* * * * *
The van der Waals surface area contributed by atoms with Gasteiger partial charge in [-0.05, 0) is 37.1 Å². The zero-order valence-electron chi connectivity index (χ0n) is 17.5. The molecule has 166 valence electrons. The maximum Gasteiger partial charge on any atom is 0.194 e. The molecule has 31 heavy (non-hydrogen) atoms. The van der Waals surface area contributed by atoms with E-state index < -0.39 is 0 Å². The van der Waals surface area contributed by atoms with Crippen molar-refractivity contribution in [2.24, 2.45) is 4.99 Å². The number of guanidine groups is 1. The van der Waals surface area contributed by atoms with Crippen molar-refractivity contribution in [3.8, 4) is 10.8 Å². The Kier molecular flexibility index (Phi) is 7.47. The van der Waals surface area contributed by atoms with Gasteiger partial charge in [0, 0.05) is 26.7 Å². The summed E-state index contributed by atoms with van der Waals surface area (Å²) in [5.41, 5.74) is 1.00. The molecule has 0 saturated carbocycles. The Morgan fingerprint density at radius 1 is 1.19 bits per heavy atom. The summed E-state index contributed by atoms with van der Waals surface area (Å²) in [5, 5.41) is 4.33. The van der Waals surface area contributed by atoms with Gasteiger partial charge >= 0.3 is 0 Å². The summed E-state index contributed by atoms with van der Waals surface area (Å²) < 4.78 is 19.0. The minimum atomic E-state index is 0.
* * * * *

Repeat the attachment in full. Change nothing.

The van der Waals surface area contributed by atoms with Gasteiger partial charge in [-0.05, 0) is 37.1 Å². The zero-order valence-electron chi connectivity index (χ0n) is 17.5. The molecule has 166 valence electrons. The maximum Gasteiger partial charge on any atom is 0.194 e. The molecule has 31 heavy (non-hydrogen) atoms. The van der Waals surface area contributed by atoms with E-state index < -0.39 is 0 Å². The van der Waals surface area contributed by atoms with Crippen molar-refractivity contribution in [2.24, 2.45) is 4.99 Å². The number of guanidine groups is 1. The van der Waals surface area contributed by atoms with Crippen molar-refractivity contribution in [3.8, 4) is 10.8 Å². The Kier molecular flexibility index (Phi) is 7.47. The van der Waals surface area contributed by atoms with Gasteiger partial charge in [0, 0.05) is 26.7 Å². The summed E-state index contributed by atoms with van der Waals surface area (Å²) in [5.41, 5.74) is 1.00. The molecule has 0 saturated carbocycles. The Morgan fingerprint density at radius 1 is 1.19 bits per heavy atom. The summed E-state index contributed by atoms with van der Waals surface area (Å²) in [5, 5.41) is 4.33. The van der Waals surface area contributed by atoms with Gasteiger partial charge >= 0.3 is 0 Å². The summed E-state index contributed by atoms with van der Waals surface area (Å²) < 4.78 is 19.0. The minimum atomic E-state index is 0.